At a Glance
Integrated water strategies at the master planning phase allow a world-renowned zoo to further its conservation mission through the management of water, stormwater, and nutrients.
Located in the San Pasqual Valley, the San Diego Zoo Safari Park is one of the largest tourist attractions in Southern California. Home to 3,000 animals representing more than 300 species, this expansive wildlife sanctuary also boats a renowned botanical collection of 1.75 million specimens representing 3,500 species. In keeping with the San Diego Zoo’s conservation mission, half of the Park’s 1,800 acres have been set aside as protected native species habitat.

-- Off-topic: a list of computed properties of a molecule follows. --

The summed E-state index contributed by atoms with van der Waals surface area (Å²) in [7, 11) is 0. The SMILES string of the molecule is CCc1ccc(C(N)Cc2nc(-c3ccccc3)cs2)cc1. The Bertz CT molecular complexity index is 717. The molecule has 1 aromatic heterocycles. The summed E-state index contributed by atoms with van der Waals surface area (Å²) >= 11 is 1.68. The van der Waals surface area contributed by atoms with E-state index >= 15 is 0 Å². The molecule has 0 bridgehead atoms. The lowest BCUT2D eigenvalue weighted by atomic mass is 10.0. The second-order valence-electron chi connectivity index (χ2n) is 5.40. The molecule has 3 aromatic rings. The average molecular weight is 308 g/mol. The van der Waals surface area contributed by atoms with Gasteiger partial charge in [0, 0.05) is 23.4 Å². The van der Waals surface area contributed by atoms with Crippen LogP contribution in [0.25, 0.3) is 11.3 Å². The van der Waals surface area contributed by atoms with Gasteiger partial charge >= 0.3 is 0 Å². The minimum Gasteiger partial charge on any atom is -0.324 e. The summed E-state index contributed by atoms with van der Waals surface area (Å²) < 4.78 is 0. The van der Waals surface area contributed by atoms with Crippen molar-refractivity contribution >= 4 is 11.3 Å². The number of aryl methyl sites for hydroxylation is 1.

The animals in the Park are housed in free-range enclosures similar to their natural environments. Over time, overgrazing of these animals resulted in the accumulation of animal manure and sediment in ponds that functioned as both habitat and stormwater management. As a key member of a master planning team led by PBS&J, and with an approach that regarded the Park as its own subwatershed within the larger landscape, Biohabitats identified opportunities to improve stormwater management. Recommended techniques included stormwater wetlands for sediment control, edge details for bank protection and animal access control, and reed beds for the treatment of pond sediment and organic matter. Integrating these water strategies into the Park master plan allowed the Zoo to control nutrients and sediment in off-site stormwater discharges while also enabling water reuse for irrigation.
Infrastructure, Urban Ecology, Water
San Diego Zoo
San Diego, California, United States